‘You look guilty, but I will defend to death your right to know why and to deny’

‘You look guilty, but I will
defend to death your right
to know why and to deny’

Many Filipinos are insisting it is not important if the right of Senator Bong Revilla to know what fellow respondents say of him was violated. 
So that they say the Ombudsman’s act of not giving Bong copies of the affidavits of fellow respondents during the preliminary investigation conducted by the Ombudsman can be ignored as it is only a technical matter.

They also say that the filing by Bong Revilla of a petition for bail is deemed that he already waived his right to
question the acts of the Ombudsman in not letting him know of what his co-respondents said of him in the issue of plunder of PDAF.
Well, I disagree with them.
To me, due process or the right to know the charges is the most sacred thing why this country was born.
Let me start at the petition for bail of Senator Revilla.
The purpose of the petition for bail is to obtain temporary liberty and the issue is whether or not the evidence of guilt is strong. There is nothing in the requisites of a petition for bail that says you cannot file the same if you are not waiving your right to question the validity of the criminal information against you and you are also not waiving your right to question the preliminary investigation. 

Moreover, the accused in a non-bailable case like plunder is actually having his back against the wall if the trial court has already said that the information for the crime committed is valid. Even if he does not agree with ruling of the trial court (in this case the Sandiganbayan), the accused has no choice except to face the start and the proceedings of the trial or file a petition for bail as the only way to possibly get the earliest release from detention while trial is ongoing.

Meaning to say, if the accused actually has no choice, he cannot be said to have waived his right in doing acts that could otherwise be interpreted to mean a waiver were it not to the existence of compulsive circumstances.

It is an unbreakable doctrine that acts done due to compulsion cannot be considered as a waiver on the part of the actor.

Ergo, because he was compelled to file the petition for bail, the filing by Bong Revilla of a petition for bail is not a waiver of his right to question the nullity of the preliminary investigation.

Now, the purpose of raising the issue of lack of due process in the preliminary investigation was to prove that the preliminary investigation was null and void and as such it does not exist in law.    And if the SC will find that the right of Revilla to due process was violated, then the decision of the Ombudsman stating there was probable cause for plunder becomes null and void.   And if the result of the preliminary investigation is void, no right can be gotten from there by the prosecution or the Ombudsman.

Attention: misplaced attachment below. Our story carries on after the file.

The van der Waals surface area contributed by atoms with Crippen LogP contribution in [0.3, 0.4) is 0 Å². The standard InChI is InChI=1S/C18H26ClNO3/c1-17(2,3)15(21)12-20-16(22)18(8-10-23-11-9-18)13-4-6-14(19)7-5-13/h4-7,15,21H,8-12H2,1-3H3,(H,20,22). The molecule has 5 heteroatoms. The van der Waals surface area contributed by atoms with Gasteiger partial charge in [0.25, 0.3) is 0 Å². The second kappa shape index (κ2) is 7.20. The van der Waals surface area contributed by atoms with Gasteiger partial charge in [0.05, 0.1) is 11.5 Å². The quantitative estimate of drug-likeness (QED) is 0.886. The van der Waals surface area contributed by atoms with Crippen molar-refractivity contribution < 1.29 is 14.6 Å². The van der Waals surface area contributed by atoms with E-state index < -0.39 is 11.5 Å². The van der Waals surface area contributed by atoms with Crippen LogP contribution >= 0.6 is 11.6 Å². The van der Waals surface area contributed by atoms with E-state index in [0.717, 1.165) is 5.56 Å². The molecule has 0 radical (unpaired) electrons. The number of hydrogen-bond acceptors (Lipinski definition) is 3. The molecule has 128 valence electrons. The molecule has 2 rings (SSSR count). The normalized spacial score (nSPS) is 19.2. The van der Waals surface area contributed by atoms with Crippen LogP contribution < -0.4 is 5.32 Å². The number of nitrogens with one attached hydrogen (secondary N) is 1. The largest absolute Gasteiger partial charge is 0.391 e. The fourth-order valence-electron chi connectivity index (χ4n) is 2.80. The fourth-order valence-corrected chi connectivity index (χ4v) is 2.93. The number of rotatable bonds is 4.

By the way, the acts done by the Ombudsman that are null and void are altogether a different story that must not be countenanced.   It cannot be considered as a mere technical issue.   As distinguished from mere defects, mere defects do not affect the validity of the acts done.

By the way, I want to point out that VIOLATION OF DUE PROCESS IS NOT A MERE TECHNICAL ISSUE.   It is a substantive issue.    It is the meat of all decent societies.

The right to a due process is in fact THE FOUNDATION OF THE ENTIRE JUSTICE SYSTEM and the bedrock of an orderly society.

To highlight how important is due process, the Constitution puts it as THE FIRST OF ALL RIGHTS IN THE BILL OF RIGHTS.   It puts it in Section 1, which states: "No person shall be deprived of life, liberty and property WITHOUT DUE PROCESS OF LAW..."

The indispensable importance of due process was dramatized by Voltaire who once said, "Strike! But hear!"

To repeat, violation of the right to know and the right to be heard is not a mere technical matter.   Rather, technical matters are those that refer to simple procedures on how a case will be conducted and does not affect substantive rights.

After all, the concerns of those who firmly believe that Bong Revilla is guilty as a clear sky, I am with them in
this belief.

However, we are not left without a remedy if we must give THE LOUDEST VOICE FOR THE RESPECT OF THE RIGHT TO KNOW.   After all, if giving respect to the right to know means throwing to the waste all that was started, the case can anyway be started all over again with full respect even to those who looked as the most guilty.

I therefore ask everybody to JOIN ME IN ADVOCATING THAT THE RIGHT TO KNOW and BE HEARD MUST NOT BE COMPROMISED IN ALL OCCASIONS, that we must respect this right of even the most guilty as we see.
The weakness of this country lies in the character of the people who invoke due process when affected and throw it to the garbage when thirsting for blood of the ones invoking it.
Without exception, since the time of Marcos this has been our culture.

The dictator trampled the right to know and be heard whenever he ordered imprisonment of those who stand against him.

Cory Aquino's men rejected the enemies' claim of violation of the right to know the charge and be heard.

Ramos' men also did the same to their opponents.

Erap's men also did the same to their opponents, worst even to the point of killing some.

In Gloria's time, it was worst: her minions caused the jailing of perceived enemies, including Brig. Gen. Danny
Lim, Antonio Trillanes, et al.

In P-Noy's time, he also has shares of violations of due process: his men disrespected the right of Revilla and Estrada to know the charges contained in the affidavits of State Witnesses like Ruby Tuazon in the case of Jinggoy.
I may see you as guilty, but I will defend to death your right to know why, and right to deny.

I want to see someday a society that gives the highest respect to the right to know the charges and be heard.


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